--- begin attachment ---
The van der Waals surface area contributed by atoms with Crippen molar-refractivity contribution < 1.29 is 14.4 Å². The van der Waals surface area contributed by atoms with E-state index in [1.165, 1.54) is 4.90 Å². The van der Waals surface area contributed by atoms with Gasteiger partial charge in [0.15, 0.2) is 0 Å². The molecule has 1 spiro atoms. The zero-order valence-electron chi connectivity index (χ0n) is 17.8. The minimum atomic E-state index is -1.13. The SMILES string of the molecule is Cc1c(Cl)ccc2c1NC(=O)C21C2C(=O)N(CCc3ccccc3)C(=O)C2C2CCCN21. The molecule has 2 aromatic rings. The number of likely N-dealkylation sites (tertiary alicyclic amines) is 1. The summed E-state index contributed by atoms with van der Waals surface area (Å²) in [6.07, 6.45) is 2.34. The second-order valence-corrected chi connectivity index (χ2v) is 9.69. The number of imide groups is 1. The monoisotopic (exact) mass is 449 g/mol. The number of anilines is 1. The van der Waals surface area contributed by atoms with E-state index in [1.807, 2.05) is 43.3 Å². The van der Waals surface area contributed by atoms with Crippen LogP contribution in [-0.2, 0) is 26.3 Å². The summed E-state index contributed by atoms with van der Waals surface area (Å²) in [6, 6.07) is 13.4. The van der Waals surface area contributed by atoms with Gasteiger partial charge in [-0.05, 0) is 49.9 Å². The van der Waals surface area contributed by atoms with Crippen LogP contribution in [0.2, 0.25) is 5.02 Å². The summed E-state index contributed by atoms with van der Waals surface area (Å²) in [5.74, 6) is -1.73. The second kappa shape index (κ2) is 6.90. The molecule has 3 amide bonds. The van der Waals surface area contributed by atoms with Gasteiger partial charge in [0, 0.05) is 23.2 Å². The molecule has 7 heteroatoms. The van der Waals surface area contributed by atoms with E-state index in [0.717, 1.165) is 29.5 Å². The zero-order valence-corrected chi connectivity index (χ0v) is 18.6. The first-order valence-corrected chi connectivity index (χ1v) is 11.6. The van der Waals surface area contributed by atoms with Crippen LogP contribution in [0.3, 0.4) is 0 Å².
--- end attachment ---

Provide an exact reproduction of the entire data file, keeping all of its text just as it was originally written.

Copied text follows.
The van der Waals surface area contributed by atoms with Crippen molar-refractivity contribution < 1.29 is 14.4 Å². The van der Waals surface area contributed by atoms with E-state index in [1.165, 1.54) is 4.90 Å². The van der Waals surface area contributed by atoms with Gasteiger partial charge in [0.15, 0.2) is 0 Å². The molecule has 1 spiro atoms. The zero-order valence-electron chi connectivity index (χ0n) is 17.8. The minimum atomic E-state index is -1.13. The SMILES string of the molecule is Cc1c(Cl)ccc2c1NC(=O)C21C2C(=O)N(CCc3ccccc3)C(=O)C2C2CCCN21. The molecule has 2 aromatic rings. The number of likely N-dealkylation sites (tertiary alicyclic amines) is 1. The summed E-state index contributed by atoms with van der Waals surface area (Å²) in [6.07, 6.45) is 2.34. The second-order valence-corrected chi connectivity index (χ2v) is 9.69. The number of imide groups is 1. The monoisotopic (exact) mass is 449 g/mol. The number of anilines is 1. The van der Waals surface area contributed by atoms with E-state index in [1.807, 2.05) is 43.3 Å². The van der Waals surface area contributed by atoms with Crippen LogP contribution in [-0.2, 0) is 26.3 Å². The summed E-state index contributed by atoms with van der Waals surface area (Å²) in [6, 6.07) is 13.4. The van der Waals surface area contributed by atoms with Gasteiger partial charge in [-0.05, 0) is 49.9 Å². The van der Waals surface area contributed by atoms with Crippen LogP contribution in [0.2, 0.25) is 5.02 Å². The summed E-state index contributed by atoms with van der Waals surface area (Å²) in [5.74, 6) is -1.73. The second kappa shape index (κ2) is 6.90. The molecule has 3 amide bonds. The van der Waals surface area contributed by atoms with Gasteiger partial charge in [0, 0.05) is 23.2 Å². The molecule has 7 heteroatoms. The van der Waals surface area contributed by atoms with E-state index in [0.717, 1.165) is 29.5 Å². The zero-order valence-corrected chi connectivity index (χ0v) is 18.6. The first-order valence-corrected chi connectivity index (χ1v) is 11.6. The van der Waals surface area contributed by atoms with Crippen LogP contribution in [0.3, 0.4) is 0 Å².